Chronobiology: Understanding the internal clock

Each of us has an internal clock that controls our biorhythm and sleep-wake behavior. You can find out here how the internal clock works and why it is so important for our health.

Table of Contents

  1. What is the internal clock?
  2. Internal clock timer
  3. What influence does the internal clock have?
  4. What influence does the internal clock have on sleep?
  5. Changes in the internal clock over the course of life
  6. What happens when the internal clock is disturbed?
  7. Conclusion

1. What is the internal clock?

The internal clock refers to the biological system that controls the temporal processes in our body and adapts it to a certain rhythm. It consists of a master clock, which synchronizes our 24-hour rhythm, and many peripheral clocks located in the organs and tissues.

The master clock is located directly in our brain, more precisely in the suprachiasmatic nucleus (SCN), a part of the hypothalamus. It determines our sleep-wake rhythm, controls the peripheral clocks and determines the so-called circadian rhythm, to which almost all body processes adapt. This rhythm is determined in our cells from birth by so-called clock genes and ensures that the body's functions are synchronized with the day-night rhythm.

The circadian rhythm is not exactly aligned with the 24-hour day, but actually lasts a little longer, namely approx. 24 hours and 11 minutes. In order to approximate the natural 24-hour day-night rhythm, the internal clock system must be continually regulated. This happens with the help of internal clocks and their so-called timers. The most important and strongest timer is light.

2. Internal clock timer


Light is the most important and strongest timer of the internal clocks. It is sensed by special cells in our optic nerve, which send a signal to the suprachiasmatic nucleus in the brain. Numerous physiological processes are controlled from there, for example the release of certain messenger substances and hormones as well as numerous metabolic activities.

Feeding times

Metabolism and nutrition are also closely related to the internal clock. The time at which we eat and the composition of the food can have a direct influence on our internal clock. Proper meal timing can therefore also reduce the effects of jet lag when traveling across time zones.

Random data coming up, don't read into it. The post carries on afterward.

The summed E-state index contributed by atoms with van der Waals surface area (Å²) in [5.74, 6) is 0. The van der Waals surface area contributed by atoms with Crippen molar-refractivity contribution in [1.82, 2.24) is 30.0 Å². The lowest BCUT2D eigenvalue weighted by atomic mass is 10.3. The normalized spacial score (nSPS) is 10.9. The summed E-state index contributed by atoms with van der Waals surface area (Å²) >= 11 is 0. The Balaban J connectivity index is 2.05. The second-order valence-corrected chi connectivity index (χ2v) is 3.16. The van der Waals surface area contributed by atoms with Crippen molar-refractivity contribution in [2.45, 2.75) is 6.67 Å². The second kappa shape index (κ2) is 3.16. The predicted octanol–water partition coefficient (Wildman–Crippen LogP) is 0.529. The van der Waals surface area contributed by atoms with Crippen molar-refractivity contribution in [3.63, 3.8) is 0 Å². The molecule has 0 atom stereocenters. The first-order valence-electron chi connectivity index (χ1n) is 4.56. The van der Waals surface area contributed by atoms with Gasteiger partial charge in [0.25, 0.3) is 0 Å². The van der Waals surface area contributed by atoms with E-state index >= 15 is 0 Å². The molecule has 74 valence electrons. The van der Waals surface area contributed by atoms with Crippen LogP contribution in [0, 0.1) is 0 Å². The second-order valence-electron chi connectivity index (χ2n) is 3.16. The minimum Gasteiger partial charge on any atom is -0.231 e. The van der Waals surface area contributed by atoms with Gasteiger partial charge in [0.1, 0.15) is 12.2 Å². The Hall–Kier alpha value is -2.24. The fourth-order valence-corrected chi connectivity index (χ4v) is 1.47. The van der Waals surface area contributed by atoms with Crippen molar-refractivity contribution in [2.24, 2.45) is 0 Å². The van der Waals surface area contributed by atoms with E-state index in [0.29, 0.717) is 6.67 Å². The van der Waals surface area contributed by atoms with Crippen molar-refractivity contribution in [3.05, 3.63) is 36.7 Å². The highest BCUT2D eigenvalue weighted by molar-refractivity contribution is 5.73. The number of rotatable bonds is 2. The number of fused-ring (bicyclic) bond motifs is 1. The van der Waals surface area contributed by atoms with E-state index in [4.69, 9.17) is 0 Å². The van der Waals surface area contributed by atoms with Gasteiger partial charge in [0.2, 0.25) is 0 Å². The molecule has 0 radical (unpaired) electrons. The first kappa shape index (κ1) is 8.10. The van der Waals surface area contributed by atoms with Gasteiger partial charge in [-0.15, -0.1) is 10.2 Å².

Psychological factors (stress, worries)

Psychological stress, frequent ruminations or persistent worries can also affect the internal rhythm, e.g. b delay falling asleep.

Physical activity

Physical activity can also influence our internal clock through its direct influence on our metabolism and numerous physiological systems. Exercise with plenty of daylight can acutely promote alertness, whereas higher-intensity physical activity in the afternoon can increase sleep pressure and thus make it easier to fall asleep in the evening. Accordingly, physical activity at the right time can also help to improve internal rhythm and sleep.

3. What influence does the internal clock have?

The internal clock determines numerous bodily functions. It controls body temperature, blood pressure, the release of hormones and messenger substances as well as metabolism and the sleep-wake rhythm. This can be seen, for example, in natural fluctuations during the day and night.

This allows the body to process food better at certain times or compensate for fluctuations in blood sugar more easily. Before newborns become accustomed to the influence of light, food intake is the main timer and is closely linked to sleep.

In addition, the activity of the individual organs is also related to the circadian rhythm. In traditional Chinese medicine, each organ has specific working and resting times. The energy flows through the body in 12 meridians (pathways), each of which is connected to a body organ. If a particularly large amount of energy flows through, the organ is particularly active.

Schlafmagazin, Organuhr aus der TCM